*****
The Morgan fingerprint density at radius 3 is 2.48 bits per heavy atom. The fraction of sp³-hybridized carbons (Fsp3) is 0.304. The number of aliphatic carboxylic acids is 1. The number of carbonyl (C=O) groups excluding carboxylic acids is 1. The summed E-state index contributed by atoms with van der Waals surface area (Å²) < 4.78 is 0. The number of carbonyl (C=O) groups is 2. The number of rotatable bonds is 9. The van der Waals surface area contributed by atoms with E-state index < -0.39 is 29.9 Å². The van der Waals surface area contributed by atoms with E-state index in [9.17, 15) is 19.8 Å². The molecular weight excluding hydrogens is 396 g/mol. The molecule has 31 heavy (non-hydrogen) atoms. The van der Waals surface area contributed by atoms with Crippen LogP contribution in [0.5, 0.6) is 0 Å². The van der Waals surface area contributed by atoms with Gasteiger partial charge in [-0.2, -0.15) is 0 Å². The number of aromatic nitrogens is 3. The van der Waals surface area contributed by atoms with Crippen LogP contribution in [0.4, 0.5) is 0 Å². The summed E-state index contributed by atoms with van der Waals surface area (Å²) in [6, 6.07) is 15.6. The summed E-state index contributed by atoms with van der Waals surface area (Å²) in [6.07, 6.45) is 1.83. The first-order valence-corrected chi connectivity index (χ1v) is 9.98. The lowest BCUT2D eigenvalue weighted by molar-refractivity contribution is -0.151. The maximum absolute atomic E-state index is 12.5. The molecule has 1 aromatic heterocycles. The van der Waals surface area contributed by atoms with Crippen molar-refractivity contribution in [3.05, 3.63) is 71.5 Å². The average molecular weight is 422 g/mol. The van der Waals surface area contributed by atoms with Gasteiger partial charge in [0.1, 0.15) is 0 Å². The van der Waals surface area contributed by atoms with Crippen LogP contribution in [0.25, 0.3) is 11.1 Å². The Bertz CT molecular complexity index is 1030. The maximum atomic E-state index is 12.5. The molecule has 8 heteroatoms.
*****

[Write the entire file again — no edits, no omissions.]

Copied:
The Morgan fingerprint density at radius 3 is 2.48 bits per heavy atom. The fraction of sp³-hybridized carbons (Fsp3) is 0.304. The number of aliphatic carboxylic acids is 1. The number of carbonyl (C=O) groups excluding carboxylic acids is 1. The summed E-state index contributed by atoms with van der Waals surface area (Å²) < 4.78 is 0. The number of carbonyl (C=O) groups is 2. The number of rotatable bonds is 9. The van der Waals surface area contributed by atoms with E-state index < -0.39 is 29.9 Å². The van der Waals surface area contributed by atoms with E-state index in [9.17, 15) is 19.8 Å². The molecular weight excluding hydrogens is 396 g/mol. The molecule has 31 heavy (non-hydrogen) atoms. The van der Waals surface area contributed by atoms with Crippen LogP contribution in [0.5, 0.6) is 0 Å². The van der Waals surface area contributed by atoms with Gasteiger partial charge in [-0.2, -0.15) is 0 Å². The number of aromatic nitrogens is 3. The van der Waals surface area contributed by atoms with Crippen LogP contribution in [0.4, 0.5) is 0 Å². The summed E-state index contributed by atoms with van der Waals surface area (Å²) in [6, 6.07) is 15.6. The summed E-state index contributed by atoms with van der Waals surface area (Å²) in [6.07, 6.45) is 1.83. The first-order valence-corrected chi connectivity index (χ1v) is 9.98. The lowest BCUT2D eigenvalue weighted by molar-refractivity contribution is -0.151. The maximum absolute atomic E-state index is 12.5. The molecule has 1 aromatic heterocycles. The van der Waals surface area contributed by atoms with Crippen molar-refractivity contribution in [3.05, 3.63) is 71.5 Å². The average molecular weight is 422 g/mol. The van der Waals surface area contributed by atoms with Gasteiger partial charge in [0.1, 0.15) is 0 Å². The van der Waals surface area contributed by atoms with Crippen LogP contribution in [0.25, 0.3) is 11.1 Å². The Bertz CT molecular complexity index is 1030. The maximum atomic E-state index is 12.5. The molecule has 8 heteroatoms.